Despite all the Apple versus Microsoft, OS X versus Windows, iOS versus Android and similar debates about who does it better, productivity always comes down to actually getting things done. Task management software improves critical tracking projects, managing tasks, and maintaining typical to do lists. Here are five of the best task management apps for Mac business users.
Apple includes basic task management capabilities in its OS X Mountain Lion OS. Reminders provides simple, integrated reminder lists similar to Tasks found in Microsoft Outlook. Leveraging iCloud, Mac users can synchronize Reminders across multiple Macs and iOS devices with relative ease. Simply checking iCloud Preferences and checking the Calendars & Reminders options enables the synchronization.
Once a new reminder is created, users can opt to specify that they be reminded of the task either on a specific day and time or at a specific location. Task repetition can be set, as can Low, Medium or High priority, as can notes.
Many Mac users, of course, employ Microsoft Office, which includes Outlook. Besides Outlook's Mail, Calendar and Contacts features, the personal information program also includes Tasks. As with Apple reminders, tasks can include due (or reminder) dates, recurrence and a few basic priorities. But Tasks also supports applying categories, marking follow up flags, and applying start dates.
Outlook users can also readily convert email messages to tasks. Simply clicking an email message's flag icon creates a task from the email message. Alternatively, clicking a message's flagged icon marks the task as complete without having even to navigate to Outlook's Tasks view.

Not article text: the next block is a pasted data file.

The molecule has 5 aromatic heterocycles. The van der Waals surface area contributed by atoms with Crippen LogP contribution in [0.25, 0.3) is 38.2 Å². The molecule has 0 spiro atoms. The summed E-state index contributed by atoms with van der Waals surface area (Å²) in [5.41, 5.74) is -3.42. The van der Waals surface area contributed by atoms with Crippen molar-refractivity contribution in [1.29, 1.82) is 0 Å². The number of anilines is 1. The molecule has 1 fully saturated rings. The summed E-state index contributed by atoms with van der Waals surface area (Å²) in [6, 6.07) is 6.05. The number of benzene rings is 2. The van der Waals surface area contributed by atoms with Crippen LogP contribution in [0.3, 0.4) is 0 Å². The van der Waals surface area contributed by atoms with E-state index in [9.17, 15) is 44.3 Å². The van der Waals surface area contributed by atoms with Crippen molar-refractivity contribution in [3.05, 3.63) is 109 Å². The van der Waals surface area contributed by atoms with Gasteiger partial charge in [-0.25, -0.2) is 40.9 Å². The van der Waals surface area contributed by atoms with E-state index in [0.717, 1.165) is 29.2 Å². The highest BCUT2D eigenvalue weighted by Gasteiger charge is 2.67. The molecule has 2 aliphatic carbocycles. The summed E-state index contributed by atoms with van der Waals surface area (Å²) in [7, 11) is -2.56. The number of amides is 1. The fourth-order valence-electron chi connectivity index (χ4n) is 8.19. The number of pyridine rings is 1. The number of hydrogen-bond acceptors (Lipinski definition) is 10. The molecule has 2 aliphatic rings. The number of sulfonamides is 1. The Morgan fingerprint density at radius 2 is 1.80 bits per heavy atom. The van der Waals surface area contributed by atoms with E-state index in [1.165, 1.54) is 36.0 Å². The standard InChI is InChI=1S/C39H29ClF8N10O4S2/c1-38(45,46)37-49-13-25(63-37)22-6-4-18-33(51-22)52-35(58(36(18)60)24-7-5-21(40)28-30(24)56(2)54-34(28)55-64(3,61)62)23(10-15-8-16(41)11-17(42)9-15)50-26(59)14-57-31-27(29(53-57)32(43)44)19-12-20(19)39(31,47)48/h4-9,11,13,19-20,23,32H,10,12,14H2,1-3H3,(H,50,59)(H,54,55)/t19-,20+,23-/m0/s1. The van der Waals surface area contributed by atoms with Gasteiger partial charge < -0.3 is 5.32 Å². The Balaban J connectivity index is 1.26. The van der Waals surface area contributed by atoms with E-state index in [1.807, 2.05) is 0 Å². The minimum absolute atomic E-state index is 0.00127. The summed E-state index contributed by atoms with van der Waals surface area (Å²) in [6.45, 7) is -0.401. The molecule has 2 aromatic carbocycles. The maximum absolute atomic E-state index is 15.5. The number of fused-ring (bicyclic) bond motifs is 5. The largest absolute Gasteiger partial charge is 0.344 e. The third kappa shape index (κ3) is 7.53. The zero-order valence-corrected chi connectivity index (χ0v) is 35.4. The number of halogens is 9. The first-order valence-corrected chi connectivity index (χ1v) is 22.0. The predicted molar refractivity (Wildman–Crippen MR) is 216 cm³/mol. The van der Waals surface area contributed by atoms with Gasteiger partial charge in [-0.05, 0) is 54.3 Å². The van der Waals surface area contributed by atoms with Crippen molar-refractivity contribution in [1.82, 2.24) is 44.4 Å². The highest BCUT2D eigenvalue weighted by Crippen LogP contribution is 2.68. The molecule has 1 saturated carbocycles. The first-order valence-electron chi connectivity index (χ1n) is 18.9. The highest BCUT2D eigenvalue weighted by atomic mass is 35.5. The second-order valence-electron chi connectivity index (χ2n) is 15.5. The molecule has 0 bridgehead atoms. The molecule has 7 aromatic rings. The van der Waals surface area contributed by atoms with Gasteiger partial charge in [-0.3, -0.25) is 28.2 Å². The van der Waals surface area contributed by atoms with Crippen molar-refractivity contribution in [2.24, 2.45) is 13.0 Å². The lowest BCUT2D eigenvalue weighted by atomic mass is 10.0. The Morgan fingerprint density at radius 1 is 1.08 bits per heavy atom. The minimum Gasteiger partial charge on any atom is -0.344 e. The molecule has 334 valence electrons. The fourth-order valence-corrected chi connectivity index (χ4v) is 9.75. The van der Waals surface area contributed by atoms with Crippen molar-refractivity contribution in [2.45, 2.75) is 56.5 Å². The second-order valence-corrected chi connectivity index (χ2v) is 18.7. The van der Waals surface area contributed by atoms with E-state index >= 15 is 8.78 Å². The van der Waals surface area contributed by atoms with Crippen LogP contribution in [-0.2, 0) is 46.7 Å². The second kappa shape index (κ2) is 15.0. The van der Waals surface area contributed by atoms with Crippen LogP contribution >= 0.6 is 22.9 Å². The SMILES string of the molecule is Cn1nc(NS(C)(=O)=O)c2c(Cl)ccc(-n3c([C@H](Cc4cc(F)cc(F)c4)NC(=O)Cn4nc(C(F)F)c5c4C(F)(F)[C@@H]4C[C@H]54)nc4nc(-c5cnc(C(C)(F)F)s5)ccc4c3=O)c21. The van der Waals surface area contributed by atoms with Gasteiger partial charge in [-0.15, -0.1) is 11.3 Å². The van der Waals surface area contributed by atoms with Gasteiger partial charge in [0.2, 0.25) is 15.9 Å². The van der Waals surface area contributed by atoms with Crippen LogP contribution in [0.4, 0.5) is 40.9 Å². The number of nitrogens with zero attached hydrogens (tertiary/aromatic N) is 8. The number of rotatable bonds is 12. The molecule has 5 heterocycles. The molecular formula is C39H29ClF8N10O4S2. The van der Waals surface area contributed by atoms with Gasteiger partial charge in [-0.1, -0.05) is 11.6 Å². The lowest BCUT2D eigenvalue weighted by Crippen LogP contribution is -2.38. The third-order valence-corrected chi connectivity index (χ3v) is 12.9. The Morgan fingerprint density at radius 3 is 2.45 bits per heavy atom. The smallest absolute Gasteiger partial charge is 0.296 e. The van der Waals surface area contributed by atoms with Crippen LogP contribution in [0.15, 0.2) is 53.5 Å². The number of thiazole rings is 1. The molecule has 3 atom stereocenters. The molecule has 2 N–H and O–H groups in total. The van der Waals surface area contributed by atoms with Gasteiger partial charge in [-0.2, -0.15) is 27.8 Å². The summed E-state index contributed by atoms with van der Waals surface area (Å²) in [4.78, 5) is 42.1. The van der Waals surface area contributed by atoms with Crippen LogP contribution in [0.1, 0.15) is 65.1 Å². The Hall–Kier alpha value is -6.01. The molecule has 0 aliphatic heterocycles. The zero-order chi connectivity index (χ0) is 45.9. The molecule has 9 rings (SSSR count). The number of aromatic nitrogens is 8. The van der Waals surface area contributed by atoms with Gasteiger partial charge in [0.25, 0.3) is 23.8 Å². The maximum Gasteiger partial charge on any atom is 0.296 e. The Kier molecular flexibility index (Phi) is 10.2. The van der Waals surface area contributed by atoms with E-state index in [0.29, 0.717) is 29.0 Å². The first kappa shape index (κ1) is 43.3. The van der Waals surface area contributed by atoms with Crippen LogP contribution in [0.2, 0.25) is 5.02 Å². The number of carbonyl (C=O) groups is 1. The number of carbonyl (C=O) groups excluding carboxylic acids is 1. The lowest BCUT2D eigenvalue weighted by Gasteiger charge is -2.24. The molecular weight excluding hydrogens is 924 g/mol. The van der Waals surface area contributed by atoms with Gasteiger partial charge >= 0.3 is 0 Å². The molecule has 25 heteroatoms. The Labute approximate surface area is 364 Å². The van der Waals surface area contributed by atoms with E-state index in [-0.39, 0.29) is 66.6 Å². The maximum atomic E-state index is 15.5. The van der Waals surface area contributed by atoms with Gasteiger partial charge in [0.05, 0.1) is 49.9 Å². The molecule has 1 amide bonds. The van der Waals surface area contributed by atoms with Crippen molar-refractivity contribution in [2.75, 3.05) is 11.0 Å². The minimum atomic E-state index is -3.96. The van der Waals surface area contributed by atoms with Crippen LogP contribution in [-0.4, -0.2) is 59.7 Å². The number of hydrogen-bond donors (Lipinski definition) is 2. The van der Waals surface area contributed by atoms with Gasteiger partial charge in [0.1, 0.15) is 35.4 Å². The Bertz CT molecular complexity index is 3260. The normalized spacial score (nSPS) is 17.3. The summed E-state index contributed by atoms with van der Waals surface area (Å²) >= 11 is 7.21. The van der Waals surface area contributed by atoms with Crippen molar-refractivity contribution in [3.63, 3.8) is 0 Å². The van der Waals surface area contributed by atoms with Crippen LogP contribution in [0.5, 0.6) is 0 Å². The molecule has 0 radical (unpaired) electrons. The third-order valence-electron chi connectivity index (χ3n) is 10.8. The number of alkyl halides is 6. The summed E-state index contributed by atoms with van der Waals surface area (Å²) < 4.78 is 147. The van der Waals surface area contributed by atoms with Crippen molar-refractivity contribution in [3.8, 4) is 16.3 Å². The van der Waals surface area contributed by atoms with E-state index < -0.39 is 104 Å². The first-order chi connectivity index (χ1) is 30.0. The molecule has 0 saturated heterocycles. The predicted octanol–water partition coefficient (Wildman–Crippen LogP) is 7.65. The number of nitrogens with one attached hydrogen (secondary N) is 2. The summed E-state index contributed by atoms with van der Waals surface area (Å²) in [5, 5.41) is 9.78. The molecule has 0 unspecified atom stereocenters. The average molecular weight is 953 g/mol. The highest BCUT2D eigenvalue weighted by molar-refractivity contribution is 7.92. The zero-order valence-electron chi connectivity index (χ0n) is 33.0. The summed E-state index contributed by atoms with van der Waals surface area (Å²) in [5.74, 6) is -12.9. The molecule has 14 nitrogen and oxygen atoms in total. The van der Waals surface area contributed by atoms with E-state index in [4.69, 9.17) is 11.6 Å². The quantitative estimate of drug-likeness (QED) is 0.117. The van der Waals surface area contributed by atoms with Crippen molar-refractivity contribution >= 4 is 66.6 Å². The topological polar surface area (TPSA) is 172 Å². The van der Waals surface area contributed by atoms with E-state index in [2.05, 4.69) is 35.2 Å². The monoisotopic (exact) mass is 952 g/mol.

Occasionally Mac users also operate Windows machines, potentially a Chrome book, iPads, an iPhone or even Linux workstations. In such cases, turning to a Web-based task management application, such as Todoist, enables compatibility and synchronization across all such devices. The Web-based tool, for which there's also corresponding Android, iPhone and even Chrome, Firefox and Thunderbird integration, also includes an offline synchronization feature.
Unlike some other task and to-do list tracking software offering more advanced functionality, Todoist provides a simplified interface for tracking tasks, assigning deadlines, setting priorities, and assigning color codes. Todoist's attractiveness is in its simplicity and cross-platform compatibility. By keeping the application simple, Todoist's developers have kept it light, lean, and efficient.
Mac users seeking cross-platform compatibility, including Blackberry support, and enhanced categorization, collaboration, filtering, hotlisting, and alarms will find Toodledo up to the task. The customizable application supports a variety of filtering and list views that make the program a powerful task management tool.
Toodledo, despite possessing a more fanciful name that belies the application's prowess and capacity, has built quite a following. The program's forums reveal healthy interaction between users and Toodledo administrators.
The Omni Group's OmniFocus program, while Apple-centric, is a full-featured application. The software stores to-do list items within an inbox, provides a quick-access console for administering tasks. The app's context feature, meanwhile, helps sort tasks by type, such as phone calls to be returned, proposals to be drafted, etc.
Using OmniFocus, a user can synchronize task actions between multiple Macs, an iPhone, and an iPad. Synchronization can be fueled using a free sync server provided by Omni or any standard WebDAV server or even over a LAN. Because the program enables assigning tasks to actionable tasks, and sorting by projects and contexts as well as customizing data views, the application can actually change the way users manage workflow. Anytime a sub $100 software program can do that, and add efficiency, you know you've found a good investment.
Erik Eckel owns and operates two technology companies. As a managing partner with Louisville Geek, he works daily as an IT consultant to assist small businesses in overcoming technology challenges and maximizing IT investments. He is also president of Eckel Media Corp., a communications company specializing in public relations and technical authoring projects.